An ultrathin electronic skin (e-skin) that can measure oxygen levels when stuck to the body has been developed by Japanese scientists. The e-skin is developed using flexible electronics that can be worn as a second skin for biomedical applications.
The e-skin can be used by athletes to view their heart rates, sugar levels, and work rate. This helps provide doctors with continuous vital signs without the need for repeatedly attaching and removing medical equipment. While others could use e-skin to monitor their body health metrics.
"Such is the promise of ultra-thin, flexible, and non-constraining skin-level electronics," said Takao Someya, head of the research group seeking to develop e-skin at the University of Tokyo's Graduate School of Engineering.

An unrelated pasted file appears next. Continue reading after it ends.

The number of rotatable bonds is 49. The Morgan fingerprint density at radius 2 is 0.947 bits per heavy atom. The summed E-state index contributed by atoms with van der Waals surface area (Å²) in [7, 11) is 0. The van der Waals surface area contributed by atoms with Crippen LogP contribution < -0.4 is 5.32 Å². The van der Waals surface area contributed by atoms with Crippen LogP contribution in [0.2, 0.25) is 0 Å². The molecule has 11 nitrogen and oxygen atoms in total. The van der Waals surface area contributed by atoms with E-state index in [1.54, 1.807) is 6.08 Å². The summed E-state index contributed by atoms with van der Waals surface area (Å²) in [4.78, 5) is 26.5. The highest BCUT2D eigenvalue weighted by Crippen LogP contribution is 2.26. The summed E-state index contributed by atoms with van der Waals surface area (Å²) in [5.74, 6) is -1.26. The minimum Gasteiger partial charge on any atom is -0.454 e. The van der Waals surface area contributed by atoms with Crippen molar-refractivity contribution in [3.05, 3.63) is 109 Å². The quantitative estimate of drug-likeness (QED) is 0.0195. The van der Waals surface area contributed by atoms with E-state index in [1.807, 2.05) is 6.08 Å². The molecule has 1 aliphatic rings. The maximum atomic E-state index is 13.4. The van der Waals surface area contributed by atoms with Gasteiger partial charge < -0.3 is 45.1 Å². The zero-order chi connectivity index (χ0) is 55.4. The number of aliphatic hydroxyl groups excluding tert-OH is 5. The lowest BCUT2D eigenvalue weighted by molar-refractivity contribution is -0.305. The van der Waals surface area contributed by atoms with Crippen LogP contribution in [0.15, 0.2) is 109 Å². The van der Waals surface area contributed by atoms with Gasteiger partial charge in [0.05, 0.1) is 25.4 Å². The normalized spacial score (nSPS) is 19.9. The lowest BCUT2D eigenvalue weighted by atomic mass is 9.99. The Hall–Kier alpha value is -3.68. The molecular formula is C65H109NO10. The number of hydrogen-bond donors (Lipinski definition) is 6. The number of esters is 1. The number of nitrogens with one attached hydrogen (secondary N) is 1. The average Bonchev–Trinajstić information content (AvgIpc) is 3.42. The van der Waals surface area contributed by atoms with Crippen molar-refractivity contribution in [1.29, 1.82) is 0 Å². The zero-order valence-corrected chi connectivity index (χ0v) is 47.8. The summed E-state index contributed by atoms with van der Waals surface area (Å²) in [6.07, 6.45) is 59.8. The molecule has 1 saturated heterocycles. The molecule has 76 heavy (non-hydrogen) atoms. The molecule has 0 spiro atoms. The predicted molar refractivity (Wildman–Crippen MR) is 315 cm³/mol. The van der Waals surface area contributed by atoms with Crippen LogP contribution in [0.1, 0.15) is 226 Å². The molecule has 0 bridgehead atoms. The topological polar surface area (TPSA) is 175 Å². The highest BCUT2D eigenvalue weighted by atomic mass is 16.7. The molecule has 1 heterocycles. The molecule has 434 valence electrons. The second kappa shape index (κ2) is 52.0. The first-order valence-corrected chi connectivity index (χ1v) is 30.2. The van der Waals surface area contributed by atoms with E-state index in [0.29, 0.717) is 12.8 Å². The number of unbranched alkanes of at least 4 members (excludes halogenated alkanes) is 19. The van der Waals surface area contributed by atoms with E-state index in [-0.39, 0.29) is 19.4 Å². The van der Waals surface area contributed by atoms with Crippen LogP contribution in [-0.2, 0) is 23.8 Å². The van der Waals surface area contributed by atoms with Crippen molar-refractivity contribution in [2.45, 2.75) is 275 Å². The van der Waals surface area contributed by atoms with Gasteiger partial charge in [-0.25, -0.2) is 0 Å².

The scientists attached transparent indium tin oxide (ITO) electrodes to an ultrathin substrate without damaging it, making the e-skin display possible. They created polymer light-emitting diodes (PLEDs) and organic photodetectors (OPDs), using new protective layer and ITO electrodes.
The PLEDs were three micrometers thick and over six times more efficient than previously reported ultrathin PLEDs. Researchers combined red and green PLEDs with a photodetector to demonstrate a blood oxygen sensor.
"The device unobtrusively measures the oxygen concentration of blood when laminated on a finger," said lead researcher Tomoyuki Yokota and colleagues.
"Ultimately, flexible organic optical sensors may be directly laminated on organs to monitor the blood oxygen level during and after surgery," he added.